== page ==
We video interviewed before video interviewing was cool!

Facebooktwittergoogle_plusredditpinterestlinkedinmailFacebooktwittergoogle_plusredditpinterestlinkedinmail

Video-Interviewing is one of the hottest trends (or should I say coolest) in corporate recruiting.  In short, video-interviewing allows hiring managers and HR professionals to screen or interview job candidates over the Internet using a webcam.  The process cuts down on the costs associated with hiring and saves the hiring team tremendous time.  It also provides better insight earlier in the hiring cycle, resulting in better decisions. 

Though this initiative may seem new and cutting edge to you, we have actually been engaged in video interviewing since 1987!  Do you remember the late eighties?  Dirty Dancing was popular in the theaters, Michael Jackson was still moon walking across MTV, and families were recording precious memories on camcorders the size of small boom boxes.  With these technological artifacts, which seemed advanced at the time, our recruiting firm sat down and interviewed job candidates for our clients and video recorded the interview.  Once all the interviews were completed, we met with the hiring manager and reviewed the candidate’s video interviews.  This process saved the hiring manager time by allowing them to quickly eliminate from the process the candidates that were not a good fit for their organization.  It meant that they could meet with only the candidates in whom they had a great deal of interest.  

In the eighties and for most of the nineties, we interviewed candidates in person by traveling to their location.  This cost of travel we passed onto the client which they were happy to pay because they saved a lot of time.  This process was great for the era, but with the invention of the Internet (thanks Mr. Gore!) we experimented with ways to take our process online to reduce the need to travel.  With webcams and high speed internet connections, we could interview candidates in other states and countries without incurring the costs of travel.  Our solution was now improved but not perfected.  While we could record our interviews, these videos could not be easily shared with our clients without meeting with them in person.  We needed a way to distribute the lengthy candidate interview to them over the web.  Furthermore, interviewing candidates in foreign countries and differing time zones created scheduling problems, which required us to either interview them late at night or early in the morning.  Eventually we threw our hands in the air and said, “Wouldn’t it be great if we could give the candidates the questions and they could somehow interview themselves?”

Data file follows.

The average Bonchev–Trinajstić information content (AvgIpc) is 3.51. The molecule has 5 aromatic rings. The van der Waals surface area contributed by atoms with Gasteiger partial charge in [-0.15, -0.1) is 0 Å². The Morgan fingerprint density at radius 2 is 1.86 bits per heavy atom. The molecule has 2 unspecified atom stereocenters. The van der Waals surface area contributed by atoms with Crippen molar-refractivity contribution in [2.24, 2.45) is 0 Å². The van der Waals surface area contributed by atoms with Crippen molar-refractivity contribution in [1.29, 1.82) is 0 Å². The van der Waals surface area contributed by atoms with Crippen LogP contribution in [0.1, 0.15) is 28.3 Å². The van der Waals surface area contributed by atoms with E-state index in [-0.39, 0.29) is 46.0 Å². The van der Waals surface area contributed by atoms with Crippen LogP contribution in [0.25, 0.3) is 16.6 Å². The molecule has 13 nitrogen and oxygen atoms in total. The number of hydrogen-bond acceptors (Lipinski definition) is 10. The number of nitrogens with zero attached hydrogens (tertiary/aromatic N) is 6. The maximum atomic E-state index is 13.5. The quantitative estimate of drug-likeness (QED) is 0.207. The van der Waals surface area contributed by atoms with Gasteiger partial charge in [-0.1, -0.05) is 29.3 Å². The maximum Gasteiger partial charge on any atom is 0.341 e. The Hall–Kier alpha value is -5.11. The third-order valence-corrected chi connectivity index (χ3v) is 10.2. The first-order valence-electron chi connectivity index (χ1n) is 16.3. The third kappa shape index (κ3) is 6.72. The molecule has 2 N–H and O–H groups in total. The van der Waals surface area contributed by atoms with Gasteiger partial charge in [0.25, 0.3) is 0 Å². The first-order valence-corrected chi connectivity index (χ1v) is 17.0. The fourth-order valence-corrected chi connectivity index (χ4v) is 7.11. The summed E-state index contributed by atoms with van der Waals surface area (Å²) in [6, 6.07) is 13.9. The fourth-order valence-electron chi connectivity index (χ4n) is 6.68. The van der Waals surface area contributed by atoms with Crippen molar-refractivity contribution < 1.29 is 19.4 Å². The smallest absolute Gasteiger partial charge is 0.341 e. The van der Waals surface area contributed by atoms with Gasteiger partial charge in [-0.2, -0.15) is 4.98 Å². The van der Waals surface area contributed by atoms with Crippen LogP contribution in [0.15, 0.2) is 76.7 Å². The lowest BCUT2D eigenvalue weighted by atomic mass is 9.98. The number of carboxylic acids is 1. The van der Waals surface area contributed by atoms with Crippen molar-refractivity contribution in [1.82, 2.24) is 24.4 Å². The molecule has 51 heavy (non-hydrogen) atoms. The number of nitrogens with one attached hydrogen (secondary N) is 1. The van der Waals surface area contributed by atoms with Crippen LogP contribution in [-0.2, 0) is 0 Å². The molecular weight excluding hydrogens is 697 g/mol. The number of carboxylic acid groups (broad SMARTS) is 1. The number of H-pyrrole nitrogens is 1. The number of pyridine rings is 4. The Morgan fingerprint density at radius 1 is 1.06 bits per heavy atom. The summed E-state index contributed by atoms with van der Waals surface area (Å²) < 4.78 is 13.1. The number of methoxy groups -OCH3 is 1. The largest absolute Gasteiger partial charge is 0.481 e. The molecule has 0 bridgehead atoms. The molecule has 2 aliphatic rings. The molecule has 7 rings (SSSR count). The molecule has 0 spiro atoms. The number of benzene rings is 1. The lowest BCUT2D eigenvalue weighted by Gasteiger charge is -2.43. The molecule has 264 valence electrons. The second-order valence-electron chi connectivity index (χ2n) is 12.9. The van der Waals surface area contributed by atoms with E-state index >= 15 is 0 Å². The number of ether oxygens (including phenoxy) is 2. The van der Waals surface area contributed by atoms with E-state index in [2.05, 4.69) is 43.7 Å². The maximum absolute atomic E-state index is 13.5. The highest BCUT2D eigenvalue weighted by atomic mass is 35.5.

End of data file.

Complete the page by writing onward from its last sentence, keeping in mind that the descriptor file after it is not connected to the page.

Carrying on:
So that is exactly what we did.  We developed a tool whereby a candidate could log in to a secure portal, and with their webcam, interview themselves.  This “virtual” interview was recorded and upon completion could easily be reviewed by us and shared with the hiring manager via a link to our secure video server.  No more scheduling hassles and sharing problems.  Our clients could easily screen through the candidate’s interview and decide quickly which candidates they wanted to bring in for a face-to-face interview.  

We didn’t stop with our virtual tool.  Because we knew virtual interviewing was still alien to some, we created our live two-way interviewing tool to connect the candidate and hiring manager together.  Like the virtual tool, the two-way interview is recorded and indexed by question so that the reviewer can easily jump to the relevant parts of the interview. 

Through our more than 20 years of experience in the video interviewing business, we have nearly refined the video-interviewing process….for now at least.  Even cooler things are on the way.

Facebooktwittergoogle_pluslinkedinrssFacebooktwittergoogle_pluslinkedinrss

One response to We video interviewed before video interviewing was cool!

  1. Jeroen

    You answer it by tihkning about why you went to apply there in the first place. Tell the truth why did you pick that grocery store when you could have picked any grocery store or retail store or fast food place to work? Focus on what you think your strengths are or if you think you’d have more fun working at the store. What do you expect to learn by working there? That question is to make the interviewee really think about why the heck did you go apply there otherwise, if you’re not interested or don’t care about that company, you shouldn’t be trying to work there.

Leave a reply

Basic HTML is allowed. Your email address will not be published.